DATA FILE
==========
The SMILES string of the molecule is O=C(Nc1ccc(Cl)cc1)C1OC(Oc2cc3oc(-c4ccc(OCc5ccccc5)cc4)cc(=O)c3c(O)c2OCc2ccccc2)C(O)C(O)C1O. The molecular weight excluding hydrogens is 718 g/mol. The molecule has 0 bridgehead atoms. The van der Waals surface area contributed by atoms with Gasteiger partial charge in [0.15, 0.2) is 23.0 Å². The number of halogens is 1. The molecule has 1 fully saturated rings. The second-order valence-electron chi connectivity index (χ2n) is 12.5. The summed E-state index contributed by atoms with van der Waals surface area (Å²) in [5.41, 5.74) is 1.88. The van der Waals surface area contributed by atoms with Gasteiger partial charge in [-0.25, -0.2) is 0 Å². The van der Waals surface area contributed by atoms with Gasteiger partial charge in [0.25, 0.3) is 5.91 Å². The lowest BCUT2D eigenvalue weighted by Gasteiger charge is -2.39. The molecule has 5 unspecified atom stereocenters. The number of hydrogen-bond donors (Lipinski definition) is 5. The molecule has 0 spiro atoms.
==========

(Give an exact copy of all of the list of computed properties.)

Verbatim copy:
The SMILES string of the molecule is O=C(Nc1ccc(Cl)cc1)C1OC(Oc2cc3oc(-c4ccc(OCc5ccccc5)cc4)cc(=O)c3c(O)c2OCc2ccccc2)C(O)C(O)C1O. The molecular weight excluding hydrogens is 718 g/mol. The molecule has 0 bridgehead atoms. The van der Waals surface area contributed by atoms with Gasteiger partial charge in [0.15, 0.2) is 23.0 Å². The number of halogens is 1. The molecule has 1 fully saturated rings. The second-order valence-electron chi connectivity index (χ2n) is 12.5. The summed E-state index contributed by atoms with van der Waals surface area (Å²) in [5.41, 5.74) is 1.88. The van der Waals surface area contributed by atoms with Gasteiger partial charge in [-0.25, -0.2) is 0 Å². The van der Waals surface area contributed by atoms with Gasteiger partial charge in [0.25, 0.3) is 5.91 Å². The lowest BCUT2D eigenvalue weighted by Gasteiger charge is -2.39. The molecule has 5 unspecified atom stereocenters. The number of hydrogen-bond donors (Lipinski definition) is 5. The molecule has 0 spiro atoms.